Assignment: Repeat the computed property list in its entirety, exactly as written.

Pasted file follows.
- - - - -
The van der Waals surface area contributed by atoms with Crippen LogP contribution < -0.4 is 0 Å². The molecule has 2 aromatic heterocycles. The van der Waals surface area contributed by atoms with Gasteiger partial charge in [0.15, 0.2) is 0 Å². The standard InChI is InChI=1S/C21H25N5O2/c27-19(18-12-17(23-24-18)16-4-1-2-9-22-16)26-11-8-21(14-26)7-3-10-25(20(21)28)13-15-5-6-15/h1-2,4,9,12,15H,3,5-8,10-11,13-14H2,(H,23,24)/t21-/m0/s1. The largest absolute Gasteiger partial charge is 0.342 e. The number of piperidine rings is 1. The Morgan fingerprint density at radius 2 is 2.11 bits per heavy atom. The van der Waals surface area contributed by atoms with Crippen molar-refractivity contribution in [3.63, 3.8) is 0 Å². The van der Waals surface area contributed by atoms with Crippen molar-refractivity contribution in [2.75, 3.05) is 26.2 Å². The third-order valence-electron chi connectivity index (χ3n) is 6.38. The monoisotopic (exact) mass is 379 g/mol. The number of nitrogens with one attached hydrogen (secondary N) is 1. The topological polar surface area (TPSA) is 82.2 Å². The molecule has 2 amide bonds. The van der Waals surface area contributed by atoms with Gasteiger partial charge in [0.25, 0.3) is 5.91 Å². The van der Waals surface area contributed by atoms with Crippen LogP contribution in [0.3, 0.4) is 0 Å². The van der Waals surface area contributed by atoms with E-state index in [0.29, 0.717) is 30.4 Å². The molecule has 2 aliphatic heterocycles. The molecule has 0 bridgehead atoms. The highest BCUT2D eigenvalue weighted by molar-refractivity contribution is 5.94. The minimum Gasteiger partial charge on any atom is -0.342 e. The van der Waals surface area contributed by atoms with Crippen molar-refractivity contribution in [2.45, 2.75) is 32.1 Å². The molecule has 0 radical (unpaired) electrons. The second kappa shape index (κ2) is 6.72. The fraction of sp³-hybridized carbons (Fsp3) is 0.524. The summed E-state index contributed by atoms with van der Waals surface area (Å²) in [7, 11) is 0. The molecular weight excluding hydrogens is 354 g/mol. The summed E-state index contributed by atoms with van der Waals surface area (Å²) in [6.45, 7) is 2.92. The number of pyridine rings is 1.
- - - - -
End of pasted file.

The van der Waals surface area contributed by atoms with Crippen LogP contribution < -0.4 is 0 Å². The molecule has 2 aromatic heterocycles. The van der Waals surface area contributed by atoms with Gasteiger partial charge in [0.15, 0.2) is 0 Å². The standard InChI is InChI=1S/C21H25N5O2/c27-19(18-12-17(23-24-18)16-4-1-2-9-22-16)26-11-8-21(14-26)7-3-10-25(20(21)28)13-15-5-6-15/h1-2,4,9,12,15H,3,5-8,10-11,13-14H2,(H,23,24)/t21-/m0/s1. The largest absolute Gasteiger partial charge is 0.342 e. The number of piperidine rings is 1. The Morgan fingerprint density at radius 2 is 2.11 bits per heavy atom. The van der Waals surface area contributed by atoms with Crippen molar-refractivity contribution in [3.63, 3.8) is 0 Å². The van der Waals surface area contributed by atoms with Crippen molar-refractivity contribution in [2.75, 3.05) is 26.2 Å². The third-order valence-electron chi connectivity index (χ3n) is 6.38. The monoisotopic (exact) mass is 379 g/mol. The number of nitrogens with one attached hydrogen (secondary N) is 1. The topological polar surface area (TPSA) is 82.2 Å². The molecule has 2 amide bonds. The van der Waals surface area contributed by atoms with Gasteiger partial charge in [0.25, 0.3) is 5.91 Å². The van der Waals surface area contributed by atoms with Crippen LogP contribution in [0.3, 0.4) is 0 Å². The van der Waals surface area contributed by atoms with E-state index in [0.29, 0.717) is 30.4 Å². The molecule has 2 aliphatic heterocycles. The molecule has 0 bridgehead atoms. The highest BCUT2D eigenvalue weighted by molar-refractivity contribution is 5.94. The minimum Gasteiger partial charge on any atom is -0.342 e. The van der Waals surface area contributed by atoms with Crippen molar-refractivity contribution in [2.45, 2.75) is 32.1 Å². The molecule has 0 radical (unpaired) electrons. The second kappa shape index (κ2) is 6.72. The fraction of sp³-hybridized carbons (Fsp3) is 0.524. The summed E-state index contributed by atoms with van der Waals surface area (Å²) in [7, 11) is 0. The molecular weight excluding hydrogens is 354 g/mol. The summed E-state index contributed by atoms with van der Waals surface area (Å²) in [6.45, 7) is 2.92. The number of pyridine rings is 1.